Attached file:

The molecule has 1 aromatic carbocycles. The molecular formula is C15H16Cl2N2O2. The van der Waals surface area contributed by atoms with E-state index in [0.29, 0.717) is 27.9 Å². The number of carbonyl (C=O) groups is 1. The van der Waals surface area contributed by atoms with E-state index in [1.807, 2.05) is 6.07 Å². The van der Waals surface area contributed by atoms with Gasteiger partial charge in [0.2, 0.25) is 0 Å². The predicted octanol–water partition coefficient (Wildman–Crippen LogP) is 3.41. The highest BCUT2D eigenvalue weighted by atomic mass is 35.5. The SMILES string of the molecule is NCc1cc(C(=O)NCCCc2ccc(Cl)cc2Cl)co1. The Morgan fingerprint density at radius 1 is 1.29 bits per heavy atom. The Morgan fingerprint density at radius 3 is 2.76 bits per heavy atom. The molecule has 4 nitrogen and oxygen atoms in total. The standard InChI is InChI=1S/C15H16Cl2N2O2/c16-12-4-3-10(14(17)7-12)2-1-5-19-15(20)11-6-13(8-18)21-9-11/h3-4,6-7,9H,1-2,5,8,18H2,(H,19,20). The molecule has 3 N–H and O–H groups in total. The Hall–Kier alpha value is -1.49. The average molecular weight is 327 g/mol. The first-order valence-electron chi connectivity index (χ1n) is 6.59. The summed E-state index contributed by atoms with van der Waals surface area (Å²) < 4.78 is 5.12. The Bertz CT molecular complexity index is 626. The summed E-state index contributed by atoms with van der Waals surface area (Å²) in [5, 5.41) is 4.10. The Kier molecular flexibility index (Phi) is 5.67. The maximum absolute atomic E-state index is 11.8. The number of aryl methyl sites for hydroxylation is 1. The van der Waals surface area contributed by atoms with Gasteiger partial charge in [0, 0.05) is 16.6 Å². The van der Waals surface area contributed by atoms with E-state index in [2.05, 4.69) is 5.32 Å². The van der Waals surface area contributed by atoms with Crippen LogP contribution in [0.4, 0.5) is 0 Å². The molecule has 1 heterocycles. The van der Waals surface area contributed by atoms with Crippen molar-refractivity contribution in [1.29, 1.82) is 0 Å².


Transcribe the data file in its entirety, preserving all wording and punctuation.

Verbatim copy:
The molecule has 1 aromatic carbocycles. The molecular formula is C15H16Cl2N2O2. The van der Waals surface area contributed by atoms with E-state index in [0.29, 0.717) is 27.9 Å². The number of carbonyl (C=O) groups is 1. The van der Waals surface area contributed by atoms with E-state index in [1.807, 2.05) is 6.07 Å². The van der Waals surface area contributed by atoms with Gasteiger partial charge in [0.2, 0.25) is 0 Å². The predicted octanol–water partition coefficient (Wildman–Crippen LogP) is 3.41. The highest BCUT2D eigenvalue weighted by atomic mass is 35.5. The SMILES string of the molecule is NCc1cc(C(=O)NCCCc2ccc(Cl)cc2Cl)co1. The Morgan fingerprint density at radius 1 is 1.29 bits per heavy atom. The Morgan fingerprint density at radius 3 is 2.76 bits per heavy atom. The molecule has 4 nitrogen and oxygen atoms in total. The standard InChI is InChI=1S/C15H16Cl2N2O2/c16-12-4-3-10(14(17)7-12)2-1-5-19-15(20)11-6-13(8-18)21-9-11/h3-4,6-7,9H,1-2,5,8,18H2,(H,19,20). The molecule has 3 N–H and O–H groups in total. The Hall–Kier alpha value is -1.49. The average molecular weight is 327 g/mol. The first-order valence-electron chi connectivity index (χ1n) is 6.59. The summed E-state index contributed by atoms with van der Waals surface area (Å²) < 4.78 is 5.12. The Bertz CT molecular complexity index is 626. The summed E-state index contributed by atoms with van der Waals surface area (Å²) in [5, 5.41) is 4.10. The Kier molecular flexibility index (Phi) is 5.67. The maximum absolute atomic E-state index is 11.8. The number of aryl methyl sites for hydroxylation is 1. The van der Waals surface area contributed by atoms with Gasteiger partial charge in [0, 0.05) is 16.6 Å². The van der Waals surface area contributed by atoms with E-state index in [2.05, 4.69) is 5.32 Å². The van der Waals surface area contributed by atoms with Crippen LogP contribution in [0.4, 0.5) is 0 Å². The molecule has 1 heterocycles. The van der Waals surface area contributed by atoms with Crippen molar-refractivity contribution in [1.29, 1.82) is 0 Å².